4
\$\begingroup\$

In the Digital Design and Computer Architecture by David Harris, Sarah Harris the authors explain what are propagation delay and contamination delay in the following way:

The propagation delay \$t_{pd}\$ is the maximum time from when an input changes until the output or outputs reach their final value. The contamination delay \$t_{cd}\$ is the minimum time from when an input changes until any output starts to change its value.. . \$t_{pd}\$ and \$t_{cd}\$ may be different for many reasons, including different rising and falling delays..

So I draw from the bold text (emphasized by me) for any circuit there is only a pair of these measures values. That is to say, if a circuit has a different delays for its rising edge (transition from 0 to 1) and falling edge (transition from 1 to 0), \$t_{pd}\$ is about the longest between them, and \$t_{cd}\$ - about the shortest.

The authors show such circuit to define the critical and short paths:

enter image description here

and then expand on the aforementioned measures by stating that taking notice of both the critical and short paths, it is true for this circuit:

$$t_{pd} = 2*t_{pdAND} + t_{pdOR}$$ $$t_{cd} = t_{cdAND}$$

Let's suppose we encounter the very case: that AND gate has different delays for its rising and falling edges. Does it mean these equations might be wrong? There is the falling edge shown in the picture. So if this edge is quicker in terms of delays, it is either nonsense to use \$t_{pdAND}\$ here (because it indicates the slower rising edge measure but we are talking about the falling one) or \$t_{pd}\$ is not relevant to the matter in hand at all (falling edge).

As I'm concerned, for these types of situation it would be reasonable to exploit two different pairs of values: one for a rising edge and another for falling one but this is out of line with the bolded author statement. What's the right way to address these possible circuit delays differences?

\$\endgroup\$
1
  • \$\begingroup\$ The author doesn't want to go into the intricacies. Tpd could mean different things depending on the type of timing analysis for that path; the worst delay of tpd (setup analysis). Or best delay (if hold analysis). This delay will take into account both rising and falling timing arc and see which ones is the worst/best for the analysis. \$\endgroup\$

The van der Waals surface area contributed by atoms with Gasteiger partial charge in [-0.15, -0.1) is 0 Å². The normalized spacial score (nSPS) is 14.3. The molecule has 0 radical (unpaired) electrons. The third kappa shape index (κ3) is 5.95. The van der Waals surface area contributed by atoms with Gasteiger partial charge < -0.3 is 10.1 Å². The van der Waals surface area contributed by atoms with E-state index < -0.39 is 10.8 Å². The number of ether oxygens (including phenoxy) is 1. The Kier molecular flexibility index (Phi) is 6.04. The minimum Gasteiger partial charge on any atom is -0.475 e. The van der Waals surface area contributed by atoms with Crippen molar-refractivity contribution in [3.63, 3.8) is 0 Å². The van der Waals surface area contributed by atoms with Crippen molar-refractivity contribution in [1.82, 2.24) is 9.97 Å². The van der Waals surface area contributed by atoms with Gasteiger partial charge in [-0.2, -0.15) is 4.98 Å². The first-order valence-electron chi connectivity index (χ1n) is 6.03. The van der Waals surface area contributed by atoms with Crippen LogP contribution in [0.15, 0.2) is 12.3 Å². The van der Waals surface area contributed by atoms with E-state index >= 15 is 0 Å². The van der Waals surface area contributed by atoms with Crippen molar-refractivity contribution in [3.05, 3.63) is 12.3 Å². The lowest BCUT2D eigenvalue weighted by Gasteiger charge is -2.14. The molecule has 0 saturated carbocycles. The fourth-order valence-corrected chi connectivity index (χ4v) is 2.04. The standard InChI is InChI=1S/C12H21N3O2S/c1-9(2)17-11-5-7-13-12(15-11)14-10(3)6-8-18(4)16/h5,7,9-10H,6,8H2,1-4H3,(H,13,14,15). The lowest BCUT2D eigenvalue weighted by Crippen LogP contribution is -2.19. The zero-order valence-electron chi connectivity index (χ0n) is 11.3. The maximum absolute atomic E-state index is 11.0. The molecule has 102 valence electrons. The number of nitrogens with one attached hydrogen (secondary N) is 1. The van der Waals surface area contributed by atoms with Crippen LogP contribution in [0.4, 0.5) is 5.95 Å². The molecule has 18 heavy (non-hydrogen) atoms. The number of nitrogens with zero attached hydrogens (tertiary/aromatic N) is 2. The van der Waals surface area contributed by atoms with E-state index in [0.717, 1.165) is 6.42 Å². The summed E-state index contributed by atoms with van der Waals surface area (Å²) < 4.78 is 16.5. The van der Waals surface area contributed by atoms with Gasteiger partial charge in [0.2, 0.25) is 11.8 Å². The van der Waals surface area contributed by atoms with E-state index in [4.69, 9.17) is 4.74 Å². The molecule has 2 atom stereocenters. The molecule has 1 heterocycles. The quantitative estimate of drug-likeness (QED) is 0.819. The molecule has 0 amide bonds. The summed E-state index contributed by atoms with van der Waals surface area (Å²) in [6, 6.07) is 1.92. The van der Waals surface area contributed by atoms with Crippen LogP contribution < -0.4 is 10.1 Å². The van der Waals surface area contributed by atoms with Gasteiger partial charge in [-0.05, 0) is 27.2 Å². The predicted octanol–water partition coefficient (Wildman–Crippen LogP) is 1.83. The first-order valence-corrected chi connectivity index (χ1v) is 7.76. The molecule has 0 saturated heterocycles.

– Mitu Raj
    Jul 5, 2021 at 14:29

3 Answers 3

3
\$\begingroup\$

Yes, these equations are all wrong. They are just rough models of circuit behavior. In fact, the propagation delay will be different for different input pins of the same gate, and may also change depending on the current state of other pins, the input rise/fall time, and the loading on the gate output.

As an engineer, the question you should ask yourself is whether the equations are useful. The equations are useful because they give you a quick estimate of the worst-case propagation delay through the circuit. If you want a better estimate, there are CAD tools specifically designed for this task, which is called "static timing analysis".

Whether or not any particular model is the "right way" is for you to decide. You might begin with a crude model, and if it says that the circuit is much faster than it needs to be then you can move on to analyzing a different circuit. If the crude model says that the circuit is close to failing then you probably want to run a more accurate analysis.

\$\endgroup\$
0
2
\$\begingroup\$

As I'm concerned, for these types of situation it would be reasonable to exploit two different pairs of values: one for a rising edge and another for falling one but this is out of line with the bolded author statement.

No, the author is correct. For propagation delay, you consider the longest path, and in this case the critical path is A to N1 to N2 to Y. The author is focusing on finding the longest path, and the author is correct.

For contamination delay the shortest path is considered. Here it is D to Y.

There is no need of considering separate propagation and contamination delays for rising edge time and falling edge time. You want your design to work for both rising and falling edges, so you consider the worst case only.

Even if the falling edge delay of AND gate is greater than the rising edge delay, this delay can't be greater than the critical path delay, because gate propagation delays are much more than rising or falling edge delays. In conclusion, the critical path has more gates, so it will always have a greater delay than the shortest path, regardless of the rising/falling edge delay of the shortest path.

\$t_{pd}\$ and \$t_{cd}\$ may be different for many reasons, including different rising and falling delays.

This is true when computing the propagation and contamination delays of a gate. When computing propagation delay, if the rising edge propagation delay is greater than the falling edge propagation delay, then the propagation delay is the rising edge propagation delay. In this case, the contamination delay will be the falling edge contamination delay.

\$\endgroup\$
0
\$\begingroup\$

solution

  • Use a sync Flip Flop or include opposite phase of clock in the gates

  • to avoid glitches from metastable (race) conditions on output logic.

\$\endgroup\$

Your Answer

By clicking “Post Your Answer”, you agree to our terms of service and acknowledge you have read our privacy policy.

Not the answer you're looking for? Browse other questions tagged or ask your own question.